SIGN IN   Advanced Search

Browse Illustration
Caspase-2: Vestigial Remnant or Master Regulator?

Caspase-2, the second mammalian caspase to be identified and the most evolutionarily conserved caspase, has eluded classification. The lack of a profound phenotype in the caspase-2–deficient mouse resulted in decreased interest in caspase-2 for many years. However, advances in the field, including the identification of a potential activation complex and the development of methods to detect active caspase-2, now illuminate our understanding of the function of this caspase. These studies suggest that caspase-2 induces death through two pathways. First, caspase-2 induces cell death independently of the mitochondrial pathway, in a manner similar to that of ced-3, a caspase in Caenorhabditis elegans. Second, caspase-2 also induces cell death upstream of the mitochondrial pathway. The choice of pathway may depend on the type of death stimulus. The placing of caspase-2 upstream and independent of mitochondrial dysfunction provides a potentially new therapeutic target for aberrant cell death.

Rate this Resource:
1 = not useful, 5 = very useful

Please be the first to rate this resource.

Subscribe and
View Resource


Resource Type: Bibliography, Diagram, Illustration, Journal article/Issue, Review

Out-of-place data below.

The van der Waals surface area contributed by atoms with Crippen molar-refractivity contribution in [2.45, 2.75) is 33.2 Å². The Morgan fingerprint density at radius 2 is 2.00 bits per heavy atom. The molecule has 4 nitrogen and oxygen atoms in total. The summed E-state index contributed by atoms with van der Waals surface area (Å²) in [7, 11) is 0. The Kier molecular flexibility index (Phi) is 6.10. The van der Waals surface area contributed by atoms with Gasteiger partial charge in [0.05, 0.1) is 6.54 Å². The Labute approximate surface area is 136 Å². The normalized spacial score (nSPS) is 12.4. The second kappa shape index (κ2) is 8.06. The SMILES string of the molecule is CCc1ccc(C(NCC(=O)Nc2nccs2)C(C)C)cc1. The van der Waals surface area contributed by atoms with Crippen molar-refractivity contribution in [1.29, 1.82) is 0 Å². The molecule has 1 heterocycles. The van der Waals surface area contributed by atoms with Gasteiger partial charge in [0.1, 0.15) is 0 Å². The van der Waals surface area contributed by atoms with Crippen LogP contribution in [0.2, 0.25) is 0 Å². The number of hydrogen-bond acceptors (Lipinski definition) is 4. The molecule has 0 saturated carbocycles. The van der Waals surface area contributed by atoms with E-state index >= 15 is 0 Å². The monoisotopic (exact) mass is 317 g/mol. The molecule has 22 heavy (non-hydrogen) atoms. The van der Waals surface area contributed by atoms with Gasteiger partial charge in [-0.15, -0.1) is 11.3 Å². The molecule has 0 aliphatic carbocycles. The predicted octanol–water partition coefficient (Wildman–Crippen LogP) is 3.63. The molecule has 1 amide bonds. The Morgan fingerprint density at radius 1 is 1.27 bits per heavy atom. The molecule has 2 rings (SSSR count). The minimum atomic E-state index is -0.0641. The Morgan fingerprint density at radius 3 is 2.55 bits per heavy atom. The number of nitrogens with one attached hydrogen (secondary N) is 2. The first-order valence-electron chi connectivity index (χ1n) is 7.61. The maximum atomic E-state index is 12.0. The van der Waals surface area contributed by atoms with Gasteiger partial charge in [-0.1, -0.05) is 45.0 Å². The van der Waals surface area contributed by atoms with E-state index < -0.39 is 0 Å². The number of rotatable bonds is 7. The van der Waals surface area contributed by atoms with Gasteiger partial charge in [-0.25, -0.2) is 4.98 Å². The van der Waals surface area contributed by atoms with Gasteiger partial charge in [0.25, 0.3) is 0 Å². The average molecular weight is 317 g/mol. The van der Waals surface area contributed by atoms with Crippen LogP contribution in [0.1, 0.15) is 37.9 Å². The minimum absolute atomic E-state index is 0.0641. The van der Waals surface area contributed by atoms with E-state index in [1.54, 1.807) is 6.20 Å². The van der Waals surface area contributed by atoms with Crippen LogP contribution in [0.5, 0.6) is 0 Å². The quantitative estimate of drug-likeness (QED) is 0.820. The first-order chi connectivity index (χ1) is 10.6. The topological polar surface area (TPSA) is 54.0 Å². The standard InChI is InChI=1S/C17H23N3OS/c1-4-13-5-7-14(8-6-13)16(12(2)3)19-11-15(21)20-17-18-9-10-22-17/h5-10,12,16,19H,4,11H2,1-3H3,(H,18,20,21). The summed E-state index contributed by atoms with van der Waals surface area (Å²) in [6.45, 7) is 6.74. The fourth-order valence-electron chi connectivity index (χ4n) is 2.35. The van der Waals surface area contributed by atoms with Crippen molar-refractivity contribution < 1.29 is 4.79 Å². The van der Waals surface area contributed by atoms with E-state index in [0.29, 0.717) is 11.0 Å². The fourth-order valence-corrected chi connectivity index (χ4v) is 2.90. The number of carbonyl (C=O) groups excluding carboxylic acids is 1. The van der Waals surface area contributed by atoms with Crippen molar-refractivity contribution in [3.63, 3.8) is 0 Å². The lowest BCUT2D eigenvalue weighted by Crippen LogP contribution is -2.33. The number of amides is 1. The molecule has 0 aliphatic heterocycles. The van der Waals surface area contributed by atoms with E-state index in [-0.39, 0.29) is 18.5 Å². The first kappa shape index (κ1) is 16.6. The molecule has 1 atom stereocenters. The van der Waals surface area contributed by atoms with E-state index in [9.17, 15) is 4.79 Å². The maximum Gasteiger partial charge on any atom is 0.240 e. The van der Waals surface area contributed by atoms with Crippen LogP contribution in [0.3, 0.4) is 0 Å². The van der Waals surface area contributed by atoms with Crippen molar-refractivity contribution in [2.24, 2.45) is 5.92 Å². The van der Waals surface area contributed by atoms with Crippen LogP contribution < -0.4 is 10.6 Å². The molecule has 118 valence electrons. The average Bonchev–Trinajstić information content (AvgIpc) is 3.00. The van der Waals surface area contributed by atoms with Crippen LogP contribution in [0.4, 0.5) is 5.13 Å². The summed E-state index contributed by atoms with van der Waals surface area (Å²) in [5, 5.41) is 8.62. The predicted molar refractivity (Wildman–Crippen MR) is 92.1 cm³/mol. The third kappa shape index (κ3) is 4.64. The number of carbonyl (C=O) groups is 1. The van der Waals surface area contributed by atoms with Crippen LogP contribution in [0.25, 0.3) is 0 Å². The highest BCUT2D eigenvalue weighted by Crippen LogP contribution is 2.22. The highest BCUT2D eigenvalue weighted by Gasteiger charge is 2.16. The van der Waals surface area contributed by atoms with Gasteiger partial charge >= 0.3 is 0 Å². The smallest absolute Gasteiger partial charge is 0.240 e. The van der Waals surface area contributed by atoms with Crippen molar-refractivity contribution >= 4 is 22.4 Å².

Audience Level: Undergraduate upper division 15-16, Graduate, Professional (degree program)

Author and Copyright

Authors and Editors: Carol M. Troy of Columbia University College of Physicians and Surgeons, Departments of Pathology and Neurology, Elena M. Ribe of Columbia University College of Physicians and Surgeons, Departments of Pathology and Neurology
Publisher: American Association for the Advancement of Science
Format: application/pdf, image/gif, image/jpeg, text/html
Copyright and other restrictions: Yes
Cost: Yes


» Sign In or register to post comments.

STKE/Science Signaling



Triple A S National Science Foundation Naitonal Science Digital Library Pathway
Funded by the individual BEN Collaborators and grants from the
National Science Foundation [DUE 0085840 / DUE 0226185 / DUE 0532797 / DUE 0734995]

This website is a National Science Digital Library (NSDL) Pathway.
Copyright © 2019. American Association for the Advancement of Science. All Rights Reserved.